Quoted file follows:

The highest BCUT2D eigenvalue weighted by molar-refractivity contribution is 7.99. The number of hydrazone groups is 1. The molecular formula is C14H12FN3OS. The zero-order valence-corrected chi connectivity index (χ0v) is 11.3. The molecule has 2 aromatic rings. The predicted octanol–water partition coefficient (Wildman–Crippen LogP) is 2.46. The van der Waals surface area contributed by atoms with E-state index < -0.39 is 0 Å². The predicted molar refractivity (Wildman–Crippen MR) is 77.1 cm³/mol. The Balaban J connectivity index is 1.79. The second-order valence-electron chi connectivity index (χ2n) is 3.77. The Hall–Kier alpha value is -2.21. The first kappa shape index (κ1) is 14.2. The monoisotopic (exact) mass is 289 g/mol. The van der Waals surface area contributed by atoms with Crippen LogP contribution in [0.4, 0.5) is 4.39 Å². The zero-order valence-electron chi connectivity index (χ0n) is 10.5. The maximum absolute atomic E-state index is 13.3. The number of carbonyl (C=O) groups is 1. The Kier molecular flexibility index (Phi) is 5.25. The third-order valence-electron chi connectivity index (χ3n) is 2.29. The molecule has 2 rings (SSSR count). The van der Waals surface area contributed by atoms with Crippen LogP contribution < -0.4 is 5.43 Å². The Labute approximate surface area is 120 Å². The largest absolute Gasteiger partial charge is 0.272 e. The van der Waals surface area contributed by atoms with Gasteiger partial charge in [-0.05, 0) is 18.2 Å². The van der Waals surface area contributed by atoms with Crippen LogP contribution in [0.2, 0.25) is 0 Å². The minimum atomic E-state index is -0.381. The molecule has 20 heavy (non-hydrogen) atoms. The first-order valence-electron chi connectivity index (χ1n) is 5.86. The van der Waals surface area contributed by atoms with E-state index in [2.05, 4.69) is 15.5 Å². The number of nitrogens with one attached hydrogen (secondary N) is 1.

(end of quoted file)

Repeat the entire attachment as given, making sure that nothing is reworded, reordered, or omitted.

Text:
The highest BCUT2D eigenvalue weighted by molar-refractivity contribution is 7.99. The number of hydrazone groups is 1. The molecular formula is C14H12FN3OS. The zero-order valence-corrected chi connectivity index (χ0v) is 11.3. The molecule has 2 aromatic rings. The predicted octanol–water partition coefficient (Wildman–Crippen LogP) is 2.46. The van der Waals surface area contributed by atoms with E-state index < -0.39 is 0 Å². The predicted molar refractivity (Wildman–Crippen MR) is 77.1 cm³/mol. The Balaban J connectivity index is 1.79. The second-order valence-electron chi connectivity index (χ2n) is 3.77. The Hall–Kier alpha value is -2.21. The first kappa shape index (κ1) is 14.2. The monoisotopic (exact) mass is 289 g/mol. The van der Waals surface area contributed by atoms with Crippen LogP contribution in [0.4, 0.5) is 4.39 Å². The zero-order valence-electron chi connectivity index (χ0n) is 10.5. The maximum absolute atomic E-state index is 13.3. The number of carbonyl (C=O) groups is 1. The Kier molecular flexibility index (Phi) is 5.25. The third-order valence-electron chi connectivity index (χ3n) is 2.29. The molecule has 2 rings (SSSR count). The van der Waals surface area contributed by atoms with Crippen LogP contribution < -0.4 is 5.43 Å². The Labute approximate surface area is 120 Å². The largest absolute Gasteiger partial charge is 0.272 e. The van der Waals surface area contributed by atoms with Gasteiger partial charge in [-0.05, 0) is 18.2 Å². The van der Waals surface area contributed by atoms with Crippen LogP contribution in [0.2, 0.25) is 0 Å². The minimum atomic E-state index is -0.381. The molecule has 20 heavy (non-hydrogen) atoms. The first-order valence-electron chi connectivity index (χ1n) is 5.86. The van der Waals surface area contributed by atoms with E-state index in [2.05, 4.69) is 15.5 Å². The number of nitrogens with one attached hydrogen (secondary N) is 1.